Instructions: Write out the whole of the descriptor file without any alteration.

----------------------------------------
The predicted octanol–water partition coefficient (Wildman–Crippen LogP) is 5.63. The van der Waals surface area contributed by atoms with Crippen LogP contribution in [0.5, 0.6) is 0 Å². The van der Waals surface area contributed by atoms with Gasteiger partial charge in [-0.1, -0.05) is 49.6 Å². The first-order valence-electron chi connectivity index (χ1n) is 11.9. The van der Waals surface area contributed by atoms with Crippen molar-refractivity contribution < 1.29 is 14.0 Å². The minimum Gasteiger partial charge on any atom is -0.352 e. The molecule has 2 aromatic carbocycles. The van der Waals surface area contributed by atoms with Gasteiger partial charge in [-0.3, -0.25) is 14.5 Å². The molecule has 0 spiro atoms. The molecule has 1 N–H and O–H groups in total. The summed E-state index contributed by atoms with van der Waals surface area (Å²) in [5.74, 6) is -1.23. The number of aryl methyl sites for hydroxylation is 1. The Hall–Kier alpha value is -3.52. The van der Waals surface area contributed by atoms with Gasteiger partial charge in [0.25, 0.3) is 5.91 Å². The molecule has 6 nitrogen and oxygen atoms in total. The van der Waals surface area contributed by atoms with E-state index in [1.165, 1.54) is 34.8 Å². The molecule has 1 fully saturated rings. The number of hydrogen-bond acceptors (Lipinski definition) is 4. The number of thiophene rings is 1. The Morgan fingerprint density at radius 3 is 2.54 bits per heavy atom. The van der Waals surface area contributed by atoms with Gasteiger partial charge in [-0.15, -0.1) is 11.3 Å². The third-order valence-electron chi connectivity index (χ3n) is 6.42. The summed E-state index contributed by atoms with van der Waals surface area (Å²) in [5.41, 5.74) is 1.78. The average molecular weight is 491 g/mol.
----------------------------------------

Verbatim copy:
The predicted octanol–water partition coefficient (Wildman–Crippen LogP) is 5.63. The van der Waals surface area contributed by atoms with Crippen LogP contribution in [0.5, 0.6) is 0 Å². The van der Waals surface area contributed by atoms with Gasteiger partial charge in [-0.1, -0.05) is 49.6 Å². The first-order valence-electron chi connectivity index (χ1n) is 11.9. The van der Waals surface area contributed by atoms with Crippen molar-refractivity contribution < 1.29 is 14.0 Å². The minimum Gasteiger partial charge on any atom is -0.352 e. The molecule has 2 aromatic carbocycles. The van der Waals surface area contributed by atoms with Gasteiger partial charge in [-0.3, -0.25) is 14.5 Å². The molecule has 0 spiro atoms. The molecule has 1 N–H and O–H groups in total. The summed E-state index contributed by atoms with van der Waals surface area (Å²) in [5.74, 6) is -1.23. The number of aryl methyl sites for hydroxylation is 1. The Hall–Kier alpha value is -3.52. The van der Waals surface area contributed by atoms with Gasteiger partial charge in [0.25, 0.3) is 5.91 Å². The molecule has 6 nitrogen and oxygen atoms in total. The van der Waals surface area contributed by atoms with E-state index in [1.165, 1.54) is 34.8 Å². The molecule has 1 fully saturated rings. The number of hydrogen-bond acceptors (Lipinski definition) is 4. The number of thiophene rings is 1. The Morgan fingerprint density at radius 3 is 2.54 bits per heavy atom. The van der Waals surface area contributed by atoms with Gasteiger partial charge in [-0.15, -0.1) is 11.3 Å². The third-order valence-electron chi connectivity index (χ3n) is 6.42. The summed E-state index contributed by atoms with van der Waals surface area (Å²) in [5.41, 5.74) is 1.78. The average molecular weight is 491 g/mol.